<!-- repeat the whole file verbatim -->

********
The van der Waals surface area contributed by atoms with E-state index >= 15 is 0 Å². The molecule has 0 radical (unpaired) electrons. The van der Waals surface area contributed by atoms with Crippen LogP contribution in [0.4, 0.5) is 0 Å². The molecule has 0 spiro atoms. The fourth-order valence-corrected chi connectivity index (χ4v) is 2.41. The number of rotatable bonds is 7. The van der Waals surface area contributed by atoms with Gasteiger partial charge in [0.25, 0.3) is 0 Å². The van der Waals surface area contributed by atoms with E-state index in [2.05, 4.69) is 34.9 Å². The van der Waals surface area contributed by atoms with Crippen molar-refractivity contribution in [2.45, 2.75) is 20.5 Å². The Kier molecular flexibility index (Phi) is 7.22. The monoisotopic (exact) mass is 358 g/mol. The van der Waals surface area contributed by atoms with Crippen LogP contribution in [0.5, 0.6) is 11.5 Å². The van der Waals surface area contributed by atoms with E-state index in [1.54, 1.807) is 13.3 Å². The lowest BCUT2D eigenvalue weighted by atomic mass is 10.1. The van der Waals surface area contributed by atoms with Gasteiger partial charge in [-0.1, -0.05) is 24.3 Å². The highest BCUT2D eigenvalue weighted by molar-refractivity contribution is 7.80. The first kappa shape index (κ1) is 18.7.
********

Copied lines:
The van der Waals surface area contributed by atoms with E-state index >= 15 is 0 Å². The molecule has 0 radical (unpaired) electrons. The van der Waals surface area contributed by atoms with Crippen LogP contribution in [0.4, 0.5) is 0 Å². The molecule has 0 spiro atoms. The fourth-order valence-corrected chi connectivity index (χ4v) is 2.41. The number of rotatable bonds is 7. The van der Waals surface area contributed by atoms with Gasteiger partial charge in [0.25, 0.3) is 0 Å². The van der Waals surface area contributed by atoms with E-state index in [2.05, 4.69) is 34.9 Å². The van der Waals surface area contributed by atoms with Crippen molar-refractivity contribution in [2.45, 2.75) is 20.5 Å². The Kier molecular flexibility index (Phi) is 7.22. The monoisotopic (exact) mass is 358 g/mol. The van der Waals surface area contributed by atoms with Crippen LogP contribution in [0.5, 0.6) is 11.5 Å². The van der Waals surface area contributed by atoms with E-state index in [1.54, 1.807) is 13.3 Å². The lowest BCUT2D eigenvalue weighted by atomic mass is 10.1. The van der Waals surface area contributed by atoms with Gasteiger partial charge in [-0.1, -0.05) is 24.3 Å². The highest BCUT2D eigenvalue weighted by molar-refractivity contribution is 7.80. The first kappa shape index (κ1) is 18.7.